The Peacekeeper Wars
Farscape was canceled after season four, irking fans who thought that the show was at its peak and dismaying fans due to the cliffhanger ending of “Bad Timing” in which John and Aeryn were apparently killed. Thankfully, Farscape came back for one more story with the TV mini-series “The Peacekeeper Wars,” tying up loose ends and satisfying most fans. And thankfully, Farscape came back better than ever as “The Peacekeeper Wars” is one of the greatest Farscape epics.
The crew of Moya is caught in the midst of a war between the Peacekeepers and the Scarrans. Both sides want to destroy the other. And both sides think that John’s wormhole knowledge will give them the edge that they need. However, John only wants to be left alone. He finally admits that’s not going to happen and goes off on a quest to bring tranquility to the galaxy by reintroducing a race of peacemakers. Naturally, the plan goes awry. The crew is captured by the Scarrans. The last peacemaker is killed. Jothee and D’Argo mount a daring rescue of the others. They retreat back to the planet they started from. They fight a losing battle. Aeryn has her baby. They escape back into space. And John builds his wormhole weapon, showing both sides the uncontrollable power that such a weapon entails.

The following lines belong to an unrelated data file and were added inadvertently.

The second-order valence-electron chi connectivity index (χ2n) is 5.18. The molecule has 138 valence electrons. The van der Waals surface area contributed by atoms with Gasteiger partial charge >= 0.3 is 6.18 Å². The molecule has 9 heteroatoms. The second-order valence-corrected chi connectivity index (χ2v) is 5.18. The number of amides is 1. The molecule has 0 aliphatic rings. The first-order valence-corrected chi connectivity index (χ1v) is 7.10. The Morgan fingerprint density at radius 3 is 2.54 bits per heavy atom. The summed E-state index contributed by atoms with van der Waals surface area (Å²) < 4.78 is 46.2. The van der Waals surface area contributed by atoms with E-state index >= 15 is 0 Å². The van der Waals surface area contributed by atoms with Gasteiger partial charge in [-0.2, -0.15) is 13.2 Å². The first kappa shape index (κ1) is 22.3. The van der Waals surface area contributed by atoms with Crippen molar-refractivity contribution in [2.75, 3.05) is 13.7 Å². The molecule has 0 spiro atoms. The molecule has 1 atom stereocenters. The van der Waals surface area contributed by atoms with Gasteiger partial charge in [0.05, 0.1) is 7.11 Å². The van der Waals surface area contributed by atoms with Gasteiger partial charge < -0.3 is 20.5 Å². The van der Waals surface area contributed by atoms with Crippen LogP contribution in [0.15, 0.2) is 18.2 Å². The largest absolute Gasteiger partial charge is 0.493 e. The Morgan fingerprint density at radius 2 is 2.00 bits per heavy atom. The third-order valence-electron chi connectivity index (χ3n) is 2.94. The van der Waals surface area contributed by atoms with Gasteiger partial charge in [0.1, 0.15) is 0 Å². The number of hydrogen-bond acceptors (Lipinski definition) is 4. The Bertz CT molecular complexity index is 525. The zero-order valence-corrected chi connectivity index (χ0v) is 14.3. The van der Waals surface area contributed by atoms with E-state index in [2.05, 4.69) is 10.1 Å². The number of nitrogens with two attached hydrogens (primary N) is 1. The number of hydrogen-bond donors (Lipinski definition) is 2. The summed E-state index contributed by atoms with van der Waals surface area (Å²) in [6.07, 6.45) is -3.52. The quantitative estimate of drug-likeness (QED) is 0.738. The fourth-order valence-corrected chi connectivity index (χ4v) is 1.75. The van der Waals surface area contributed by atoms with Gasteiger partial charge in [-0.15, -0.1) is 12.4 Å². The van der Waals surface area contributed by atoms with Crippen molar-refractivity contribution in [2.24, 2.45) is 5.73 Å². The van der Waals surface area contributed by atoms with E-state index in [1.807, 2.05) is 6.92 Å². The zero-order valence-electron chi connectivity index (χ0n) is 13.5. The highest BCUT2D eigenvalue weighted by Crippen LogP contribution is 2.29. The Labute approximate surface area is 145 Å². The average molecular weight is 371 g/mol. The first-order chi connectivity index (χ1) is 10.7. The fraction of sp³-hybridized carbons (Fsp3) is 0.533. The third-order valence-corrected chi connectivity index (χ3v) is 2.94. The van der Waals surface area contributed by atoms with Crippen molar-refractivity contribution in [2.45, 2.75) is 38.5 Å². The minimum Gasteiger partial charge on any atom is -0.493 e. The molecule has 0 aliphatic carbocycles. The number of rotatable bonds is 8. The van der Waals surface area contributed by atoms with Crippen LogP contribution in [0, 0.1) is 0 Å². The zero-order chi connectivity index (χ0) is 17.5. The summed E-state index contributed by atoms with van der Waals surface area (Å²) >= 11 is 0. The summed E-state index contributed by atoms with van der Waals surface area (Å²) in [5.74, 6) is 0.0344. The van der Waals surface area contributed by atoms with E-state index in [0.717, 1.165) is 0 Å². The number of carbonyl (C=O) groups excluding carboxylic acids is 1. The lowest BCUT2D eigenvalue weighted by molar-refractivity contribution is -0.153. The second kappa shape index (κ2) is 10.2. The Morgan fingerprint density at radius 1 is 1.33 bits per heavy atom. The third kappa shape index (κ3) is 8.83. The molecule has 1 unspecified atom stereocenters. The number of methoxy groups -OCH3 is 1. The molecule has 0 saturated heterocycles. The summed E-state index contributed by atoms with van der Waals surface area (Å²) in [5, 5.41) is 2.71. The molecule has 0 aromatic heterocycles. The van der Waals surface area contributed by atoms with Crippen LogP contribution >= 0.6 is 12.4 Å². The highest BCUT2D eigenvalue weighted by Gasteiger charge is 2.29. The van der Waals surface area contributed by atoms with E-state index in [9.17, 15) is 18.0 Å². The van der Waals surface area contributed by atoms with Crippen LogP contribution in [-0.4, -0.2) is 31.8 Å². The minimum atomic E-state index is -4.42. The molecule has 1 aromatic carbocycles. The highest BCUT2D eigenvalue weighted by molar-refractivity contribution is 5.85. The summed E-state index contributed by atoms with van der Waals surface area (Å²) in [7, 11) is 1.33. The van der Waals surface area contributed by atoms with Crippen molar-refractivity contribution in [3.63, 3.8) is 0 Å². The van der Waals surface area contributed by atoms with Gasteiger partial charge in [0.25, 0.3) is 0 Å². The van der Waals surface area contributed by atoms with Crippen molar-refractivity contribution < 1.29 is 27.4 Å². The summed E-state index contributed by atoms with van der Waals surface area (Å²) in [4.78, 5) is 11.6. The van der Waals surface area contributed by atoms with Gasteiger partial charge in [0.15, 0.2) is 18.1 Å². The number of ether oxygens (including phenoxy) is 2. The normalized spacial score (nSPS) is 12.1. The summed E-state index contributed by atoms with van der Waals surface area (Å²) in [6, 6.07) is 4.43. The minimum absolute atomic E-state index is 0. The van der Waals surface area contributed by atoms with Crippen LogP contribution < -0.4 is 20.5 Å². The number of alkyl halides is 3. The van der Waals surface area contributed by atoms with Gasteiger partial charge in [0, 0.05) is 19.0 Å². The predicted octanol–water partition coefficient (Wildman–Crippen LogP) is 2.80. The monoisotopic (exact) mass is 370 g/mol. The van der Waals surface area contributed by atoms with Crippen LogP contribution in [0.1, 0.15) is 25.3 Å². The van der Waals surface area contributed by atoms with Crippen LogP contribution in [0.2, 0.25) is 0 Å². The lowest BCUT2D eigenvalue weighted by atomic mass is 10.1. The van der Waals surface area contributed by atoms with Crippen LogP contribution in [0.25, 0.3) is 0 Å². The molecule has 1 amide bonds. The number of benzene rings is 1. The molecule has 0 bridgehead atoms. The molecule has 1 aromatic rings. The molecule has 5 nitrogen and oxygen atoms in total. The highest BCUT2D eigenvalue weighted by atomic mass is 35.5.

And that’s just the story. The details and the character moments are just as good. D’Argo gets one of the best final scenes of any character. John and Aeryn get to be happy and in love, even if they’re on the run from more than one army. There’s a lot of fun as they try to get married on multiple occasions only to have the service interrupted by one attack or another. Scorpius and Sikozu get to be another romantic couple, in a deliciously creepy way. Sikozu has a great scene in which she uses her gravity-negating and fire-starting powers to explosive affect. Even Emperor Staleek has a great scene in which he’s influenced to negotiate for peace and argues that Scarrans are underappreciated. Plus, everybody comes back for the finale, including Jothee who’s now a leader of a war party, and Jool, who’s now a wild native.
The equivalent of four episodes, “The Peacekeeper Wars” is the longest Farscape epic and arguably the best. And that’s it for “Farscape.” But that isn’t it for my look at some of my favorite science-fiction shows. Come on back next week for “The Best of Babylon 5.”
Thanks again to farscapecaps.com for providing these amazing screen-caps.
Image from Fractures from, Farscapeworld.com
Images for the PeaceKeeper Wars from Henson.com